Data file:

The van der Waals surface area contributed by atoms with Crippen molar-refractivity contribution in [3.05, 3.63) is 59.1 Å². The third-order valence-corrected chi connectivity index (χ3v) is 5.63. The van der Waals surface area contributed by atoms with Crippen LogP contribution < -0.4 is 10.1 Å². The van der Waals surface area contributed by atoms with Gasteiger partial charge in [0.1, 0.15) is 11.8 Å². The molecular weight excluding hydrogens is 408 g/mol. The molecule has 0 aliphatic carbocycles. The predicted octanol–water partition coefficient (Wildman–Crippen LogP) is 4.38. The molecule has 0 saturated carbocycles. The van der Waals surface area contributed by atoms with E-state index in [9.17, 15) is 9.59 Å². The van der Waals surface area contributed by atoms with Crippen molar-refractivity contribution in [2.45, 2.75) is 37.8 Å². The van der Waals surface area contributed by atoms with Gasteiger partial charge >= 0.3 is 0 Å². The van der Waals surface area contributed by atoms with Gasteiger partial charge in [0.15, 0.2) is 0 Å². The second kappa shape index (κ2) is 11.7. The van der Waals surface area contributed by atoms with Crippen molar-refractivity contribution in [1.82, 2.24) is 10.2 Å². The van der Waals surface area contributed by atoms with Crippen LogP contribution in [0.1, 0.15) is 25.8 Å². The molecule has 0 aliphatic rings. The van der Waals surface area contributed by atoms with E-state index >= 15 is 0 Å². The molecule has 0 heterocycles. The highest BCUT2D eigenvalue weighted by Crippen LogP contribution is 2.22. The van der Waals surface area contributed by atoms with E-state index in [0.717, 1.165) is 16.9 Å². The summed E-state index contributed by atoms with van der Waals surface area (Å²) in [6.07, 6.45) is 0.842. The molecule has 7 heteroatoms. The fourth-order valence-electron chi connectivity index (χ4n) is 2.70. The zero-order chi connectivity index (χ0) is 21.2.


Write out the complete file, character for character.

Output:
The van der Waals surface area contributed by atoms with Crippen molar-refractivity contribution in [3.05, 3.63) is 59.1 Å². The third-order valence-corrected chi connectivity index (χ3v) is 5.63. The van der Waals surface area contributed by atoms with Crippen LogP contribution < -0.4 is 10.1 Å². The van der Waals surface area contributed by atoms with Gasteiger partial charge in [0.1, 0.15) is 11.8 Å². The molecular weight excluding hydrogens is 408 g/mol. The molecule has 0 aliphatic carbocycles. The predicted octanol–water partition coefficient (Wildman–Crippen LogP) is 4.38. The molecule has 0 saturated carbocycles. The van der Waals surface area contributed by atoms with E-state index in [9.17, 15) is 9.59 Å². The van der Waals surface area contributed by atoms with Crippen molar-refractivity contribution in [2.45, 2.75) is 37.8 Å². The van der Waals surface area contributed by atoms with Gasteiger partial charge >= 0.3 is 0 Å². The van der Waals surface area contributed by atoms with Gasteiger partial charge in [0.15, 0.2) is 0 Å². The second kappa shape index (κ2) is 11.7. The van der Waals surface area contributed by atoms with Crippen molar-refractivity contribution in [1.82, 2.24) is 10.2 Å². The van der Waals surface area contributed by atoms with Crippen LogP contribution in [0.1, 0.15) is 25.8 Å². The molecule has 0 aliphatic rings. The van der Waals surface area contributed by atoms with E-state index >= 15 is 0 Å². The molecule has 0 heterocycles. The highest BCUT2D eigenvalue weighted by Crippen LogP contribution is 2.22. The van der Waals surface area contributed by atoms with E-state index in [0.717, 1.165) is 16.9 Å². The summed E-state index contributed by atoms with van der Waals surface area (Å²) in [6.07, 6.45) is 0.842. The molecule has 7 heteroatoms. The fourth-order valence-electron chi connectivity index (χ4n) is 2.70. The zero-order chi connectivity index (χ0) is 21.2.